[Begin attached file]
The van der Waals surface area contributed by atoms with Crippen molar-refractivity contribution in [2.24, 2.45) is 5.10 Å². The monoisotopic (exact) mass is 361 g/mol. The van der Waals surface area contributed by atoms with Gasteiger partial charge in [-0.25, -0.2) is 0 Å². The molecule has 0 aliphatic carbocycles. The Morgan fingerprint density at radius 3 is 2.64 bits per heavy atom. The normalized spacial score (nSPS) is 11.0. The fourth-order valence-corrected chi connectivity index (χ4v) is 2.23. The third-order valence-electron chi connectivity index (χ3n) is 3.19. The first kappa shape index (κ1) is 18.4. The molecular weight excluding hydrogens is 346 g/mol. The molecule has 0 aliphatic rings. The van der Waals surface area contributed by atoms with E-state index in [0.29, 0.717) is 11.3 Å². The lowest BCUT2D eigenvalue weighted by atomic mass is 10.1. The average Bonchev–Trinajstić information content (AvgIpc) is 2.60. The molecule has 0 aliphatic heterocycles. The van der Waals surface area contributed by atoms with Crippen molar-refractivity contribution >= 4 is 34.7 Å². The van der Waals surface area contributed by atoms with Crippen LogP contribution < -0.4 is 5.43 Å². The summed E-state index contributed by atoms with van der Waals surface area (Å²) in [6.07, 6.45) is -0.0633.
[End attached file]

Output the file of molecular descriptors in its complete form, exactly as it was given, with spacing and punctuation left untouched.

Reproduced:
The van der Waals surface area contributed by atoms with Crippen molar-refractivity contribution in [2.24, 2.45) is 5.10 Å². The monoisotopic (exact) mass is 361 g/mol. The van der Waals surface area contributed by atoms with Gasteiger partial charge in [-0.25, -0.2) is 0 Å². The molecule has 0 aliphatic carbocycles. The Morgan fingerprint density at radius 3 is 2.64 bits per heavy atom. The normalized spacial score (nSPS) is 11.0. The fourth-order valence-corrected chi connectivity index (χ4v) is 2.23. The third-order valence-electron chi connectivity index (χ3n) is 3.19. The first kappa shape index (κ1) is 18.4. The molecular weight excluding hydrogens is 346 g/mol. The molecule has 0 aliphatic rings. The van der Waals surface area contributed by atoms with E-state index in [0.29, 0.717) is 11.3 Å². The lowest BCUT2D eigenvalue weighted by atomic mass is 10.1. The average Bonchev–Trinajstić information content (AvgIpc) is 2.60. The molecule has 0 aliphatic heterocycles. The van der Waals surface area contributed by atoms with Crippen molar-refractivity contribution >= 4 is 34.7 Å². The van der Waals surface area contributed by atoms with Crippen LogP contribution < -0.4 is 5.43 Å². The summed E-state index contributed by atoms with van der Waals surface area (Å²) in [6.07, 6.45) is -0.0633.